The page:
Don’t lie kids* (Contains Spoilers)

Because if you lie, Father Christmas wont give you any presents. He’ll zoom right past – on his sleigh pulled by flying reindeer – and go to the house next door; regardless of how much Sherry (do we still do that or has drink driving kicked that into touch?), mince pies and carrots you leave at the bottom of the chimney.

Now forgive me for my naivety because I’m pretty new to this parenting lark – and bear in mind I’ve not even thought about Santa for about thirty years – but having realised his ‘presence’ in the world is something I have will have to reconsider.

Am I really going to have to continue this façade?

As a new father I constantly challenge myself about how I am to perform my new role, a role I know very little about. One thing I’m sure of is that I’m determined to be completely honest with the information I pass onto my daughter; and thus I would like to avoid being in the position where I would have to lie to her about anything.

I understand that I might be selective in how much of the reality of the world I share with her and obviously there are some things that I will have to soften and perhaps manipulate to address my young audience; but on the whole I want to be truthful and fair to her.

But I am concerned where that leaves Papa Noel?

At this stage in her life my daughter is only interested in the flashing lights and baubles of Christmas, and next year will probably be the same – maybe with some heavy duty cardboard box action; but at some point in the not too distant future the old St. Nicklaus story is going to have to be discussed.

And I am worried by that.

I want to be a parent that encourages my daughter to learn about the world around her without influencing too much on the views that she takes. If I can honestly share my knowledge with her whilst empowering her to question my beliefs then I hope that this will lead her to develop her own opinions and make her own choices on the path of her life. And I’d like to think that regardless of whether her attitudes and feelings differ from my own I’d support and accept without judgment her choices, be those on politics, religion or Rugby League.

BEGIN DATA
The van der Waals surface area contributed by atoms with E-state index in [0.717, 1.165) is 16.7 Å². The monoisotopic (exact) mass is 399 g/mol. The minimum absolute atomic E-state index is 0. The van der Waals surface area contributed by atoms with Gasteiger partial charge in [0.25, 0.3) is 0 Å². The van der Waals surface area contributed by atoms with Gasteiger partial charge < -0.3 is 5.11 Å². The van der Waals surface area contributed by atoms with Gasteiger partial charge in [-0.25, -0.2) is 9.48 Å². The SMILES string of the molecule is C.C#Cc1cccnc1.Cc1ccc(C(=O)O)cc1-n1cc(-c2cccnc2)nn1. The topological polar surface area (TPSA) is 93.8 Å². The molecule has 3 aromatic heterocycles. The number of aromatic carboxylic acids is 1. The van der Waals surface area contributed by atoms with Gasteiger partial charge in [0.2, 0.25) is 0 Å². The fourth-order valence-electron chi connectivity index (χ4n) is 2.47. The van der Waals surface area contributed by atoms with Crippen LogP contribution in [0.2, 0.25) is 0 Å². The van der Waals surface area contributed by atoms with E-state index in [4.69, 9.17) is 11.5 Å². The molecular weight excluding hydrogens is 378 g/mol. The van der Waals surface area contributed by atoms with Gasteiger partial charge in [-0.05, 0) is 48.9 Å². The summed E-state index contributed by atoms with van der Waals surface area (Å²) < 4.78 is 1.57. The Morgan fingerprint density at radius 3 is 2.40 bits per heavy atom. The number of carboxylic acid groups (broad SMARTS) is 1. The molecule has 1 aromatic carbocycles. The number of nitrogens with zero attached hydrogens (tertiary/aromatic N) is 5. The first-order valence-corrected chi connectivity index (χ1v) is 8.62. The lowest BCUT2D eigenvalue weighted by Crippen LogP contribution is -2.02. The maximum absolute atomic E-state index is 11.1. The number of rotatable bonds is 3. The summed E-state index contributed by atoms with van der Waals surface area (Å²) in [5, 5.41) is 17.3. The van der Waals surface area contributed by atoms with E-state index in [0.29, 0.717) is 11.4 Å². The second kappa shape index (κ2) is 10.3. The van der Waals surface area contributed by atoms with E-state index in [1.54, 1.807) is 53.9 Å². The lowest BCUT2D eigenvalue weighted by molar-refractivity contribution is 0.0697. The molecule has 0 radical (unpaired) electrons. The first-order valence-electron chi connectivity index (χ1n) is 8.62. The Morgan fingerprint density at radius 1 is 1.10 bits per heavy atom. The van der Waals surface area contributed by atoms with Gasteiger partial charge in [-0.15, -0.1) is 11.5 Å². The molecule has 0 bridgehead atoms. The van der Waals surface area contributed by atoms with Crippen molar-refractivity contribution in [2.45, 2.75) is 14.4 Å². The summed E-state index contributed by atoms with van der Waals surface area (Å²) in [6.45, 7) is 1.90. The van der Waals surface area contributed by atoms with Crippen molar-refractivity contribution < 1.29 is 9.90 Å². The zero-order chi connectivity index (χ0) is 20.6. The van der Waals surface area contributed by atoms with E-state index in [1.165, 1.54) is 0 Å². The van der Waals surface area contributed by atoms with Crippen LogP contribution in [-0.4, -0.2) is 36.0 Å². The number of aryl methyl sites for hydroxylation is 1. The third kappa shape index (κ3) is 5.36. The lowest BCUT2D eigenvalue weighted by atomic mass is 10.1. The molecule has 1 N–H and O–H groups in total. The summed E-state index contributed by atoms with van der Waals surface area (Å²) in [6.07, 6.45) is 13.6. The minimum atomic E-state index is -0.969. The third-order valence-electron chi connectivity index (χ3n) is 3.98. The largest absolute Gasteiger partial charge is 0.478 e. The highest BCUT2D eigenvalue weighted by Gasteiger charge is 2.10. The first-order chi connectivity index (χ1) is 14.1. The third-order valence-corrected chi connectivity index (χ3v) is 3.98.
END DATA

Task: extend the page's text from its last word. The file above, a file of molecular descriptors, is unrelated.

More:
But I do wonder whether establishing a lie that convinces her that that an (eternally) old man will deliver presents (made by elves in the north pole) to the foot of her bed; knowing full well that at some point in the future I am going to have to renege on that information, is the best start to achieving this truthful and honest relationship.

And I’m also worried that by continuing this myth; sustaining the story that my parents told me, and their parents before them- reinforcing that falsehood every year for several years until the spell is broken – the lie painfully discovered (I remember it well) do I set her up perfectly for the life of consumerism, that I have so defiantly strived to escape.

Or do I ‘spoil Christmas’ by refusing to subscribe to that particular fantasy?

But will that alienate her from her peers? Will the whole family be ostracized from Christmas parties because we have chosen not to partake in this hereditary consumerist charade?

And don’t get me wrong; I’m not going to be the guy at the magic show whispering in her ear “it’s up his sleeve”.

But the magic of Father Christmas isn’t simply watching a magician perform tricks in front of you it is something you have to actively be involved in; as a parent you are the magicians assistant.

And it isn’t the coming down the chimney delivering presents aspect of the Santa lie that I am most concerned of; it’s the endorsement of consumerism as a whole, especially at Christmas, that worries me the most.

By inviting Father Christmas into our house – so to speak- do I also as a consequence of that yearly lie automatically validate and approve of the spending frenzy that Christmas has become?

And what about the main man himself, after all, he is THE biggest celebrity endorsement you can get, and it seems he isn’t that selective of what he advertises. Am I in turn validating all of the products he endorses?

In the way that brightly advertised children’s cereals is really just the start of the downward spiral into a lifetimes sugar addiction, isn’t Santa just a jolly, and all round lovely socially acceptable introduction to our children into the whole horrible consumerist world?

And whilst I am considering the lies that I will probably end up telling my child to ‘fit in with society’; where does that leave the tooth fairy?

At least she hasn’t sold out to commercialism.

Though I’d love to see the advert if she ever did – a massive billboard – a big smile – bottle of coke in one hand and a bag of rotten teeth in the other.

Merry Christmas!


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